I no longer remember how it was that I got involved in his Sunday School Enlargement Campaign as an "expert".  Give me credit that this convinced me there was more truth than poetry in the saying:  "An expert is only a person far from  home."  To this day I am not impressed when someone is introduced as an expert.  During my high school years I remember being an "expert" in six of  McGuire's Sunday School Enlargement Campaigns.  I shall tell you about one of  them where the results were such that I can still believe it may have been worth the effort, even though the name of the church I cannot recall.

The small church was in the Piedmont hills of Alabama, some twenty miles north of Anniston.  Mr. Smith, the principal and teacher of the one or two room school of the community, came to Anniston to get me.  After leaving the one blacktop that ran through those hills, we traveled westward on a country road  until it crossed another country road running north and south.  There, at the forks in the road, in a clump of trees,  the church building silently stood, except for the buzz of many wasps and dirt "dobbers" who made their homes inside and under the eaves of the church.   The back and one side of the building was protected from all intruders by a blackberry ticket.

As the description would suggest, the church had no minister or Sunday school.  That had been the case for some two or three years.  Therefore I would be responsible for teaching the volunteers, using a book which explained in 2000 and more details, how to organize and operate a Sunday school, according to the collective wisdom of Southern Baptists.

It had been decided that I would sleep and have breakfast at the home of the Smiths, and dinner and supper with other members of the church.  Being fed in such a style you get to eat a lot of chicken.  During my first evening with the Smiths I asked them for the names of church members who might help make a Sunday school possible.  Among the names mentioned were Mr. and Mrs. Hortons.  They believed it was very important to get the cooperation and help of the Hortons.  The Hortons were in their early sixties.

Thirty one people showed up at the church the following morning to hear my pep talk.  Most of them were young people, between the ages of ten and twenty.  Before I began I thought it wise to find out to whom I would be talking.  I asked for a show of hands of the members of the church.  After some hesitation one man eased his hand up.  He turned out to be the questionable character of the community.   That was the first and last time I saw him.  I looked over at Mr. Smith. "Aren't you a member?" I asked.  "No." said he. "I'm a Methodist."  Two or three indicated they were Baptist but indicated they were visiting in the community.  I asked for, and got, some volunteers to help take the religious census that afternoon.  I let the census takers learn how to do it by filling out a card for themselves.  Then, as Jesus, I sent them out two by two to fill out a religious census card for every person in the community.  They were to return the cards to me at church when they finished their assignment.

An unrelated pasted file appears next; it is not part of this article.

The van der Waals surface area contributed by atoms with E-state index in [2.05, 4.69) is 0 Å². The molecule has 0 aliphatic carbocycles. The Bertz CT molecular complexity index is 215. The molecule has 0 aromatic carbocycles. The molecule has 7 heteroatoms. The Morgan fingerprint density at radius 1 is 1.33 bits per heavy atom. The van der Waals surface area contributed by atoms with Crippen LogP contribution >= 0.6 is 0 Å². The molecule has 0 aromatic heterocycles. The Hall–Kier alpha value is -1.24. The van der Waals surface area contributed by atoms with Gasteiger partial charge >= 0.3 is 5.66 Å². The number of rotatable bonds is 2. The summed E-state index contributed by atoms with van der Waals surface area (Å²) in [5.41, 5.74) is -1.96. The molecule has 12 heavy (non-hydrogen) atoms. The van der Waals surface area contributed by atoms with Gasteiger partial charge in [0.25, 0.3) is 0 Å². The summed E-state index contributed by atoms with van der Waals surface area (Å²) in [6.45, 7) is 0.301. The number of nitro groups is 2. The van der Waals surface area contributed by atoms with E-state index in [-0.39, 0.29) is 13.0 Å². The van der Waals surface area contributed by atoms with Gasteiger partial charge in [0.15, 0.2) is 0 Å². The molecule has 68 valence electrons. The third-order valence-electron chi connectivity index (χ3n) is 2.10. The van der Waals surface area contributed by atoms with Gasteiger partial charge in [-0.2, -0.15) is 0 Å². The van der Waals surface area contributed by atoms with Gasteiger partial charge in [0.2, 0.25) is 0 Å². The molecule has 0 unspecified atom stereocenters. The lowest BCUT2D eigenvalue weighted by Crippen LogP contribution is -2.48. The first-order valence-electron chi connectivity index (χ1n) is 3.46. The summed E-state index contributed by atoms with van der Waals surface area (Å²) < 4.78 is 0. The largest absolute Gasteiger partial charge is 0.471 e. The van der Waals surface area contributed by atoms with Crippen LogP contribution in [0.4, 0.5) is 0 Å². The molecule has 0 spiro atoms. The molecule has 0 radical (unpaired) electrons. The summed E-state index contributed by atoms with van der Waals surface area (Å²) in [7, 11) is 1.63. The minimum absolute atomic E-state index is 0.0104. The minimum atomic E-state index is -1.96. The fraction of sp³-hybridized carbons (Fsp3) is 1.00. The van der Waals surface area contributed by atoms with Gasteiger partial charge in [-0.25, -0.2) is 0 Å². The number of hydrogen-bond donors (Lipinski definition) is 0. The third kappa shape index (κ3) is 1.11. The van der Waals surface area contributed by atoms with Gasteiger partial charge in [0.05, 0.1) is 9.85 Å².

The Hortons lived at the top of a small mountain just north of the church, in between one other family.   I decided I would take the census of those two families, giving me a chance to meet the Hortons early in the week.  On that hot Sunday afternoon I made my solitary way up that mountain road, hardly more than a trail.  After climbing what seemed like a mile I came to a small clearing, in the middle of which, stood the Horton's home, surrounded by many hives of honey bees. I found Mrs. Horton to be a charming and gracious woman.  Her husband was a tall handsome man.  I introduced myself and told them my business in the community. 

"Boy, you are wasting your time," said Mr. Horton.  "Anyway", he continued, "I can't attend your classes. My brother, whom I have not seen in twenty years, is coming this evening.  I'm not going anywhere as long as he is here." 

Mrs. Horton assured me she would attend the classes and would be present for the fist one that evening.  In the shank of the afternoon I counted the census cards and divided them into six age groups.  Fifteen or twenty showed up for the first class.  I reported the census revealed there were one hundred and one people living in the community, all of whom were potential members of the Sunday school to be organized.  I reminded them we would need to find six teachers, a superintendent, an associate superintendent and a secretary-treasurer.  I asked that a nominating committee be elected to find and get the consent of the people to fill those positions, and requested that the committee meet with me one hour before the class on the next day.

A committee was elected.  They were given a close estimate of how many square yards of  fabric it would take to curtain off the church into six classrooms, with an aisle down the middle, and how much wire and other hardware would be necessary.  After agreeing that such curtains would be helpful a committee was elected to explore the possibilities and report their findings at the next evening.  A few of the men volunteered to help clear away the blackberry thicket, destroy the wasp nests and the mud igloos of the solitary dirt "dobbers", and to give the grounds and building a cleaning and sprucing up.  By Monday evening I had done enough exploring on my own to convince me that the best person in the community for the position of superintendent was Mr. Smith, even though he was "living in sin" by being a Methodist, and that the book declared all officers and teachers must be a member of a Baptist church.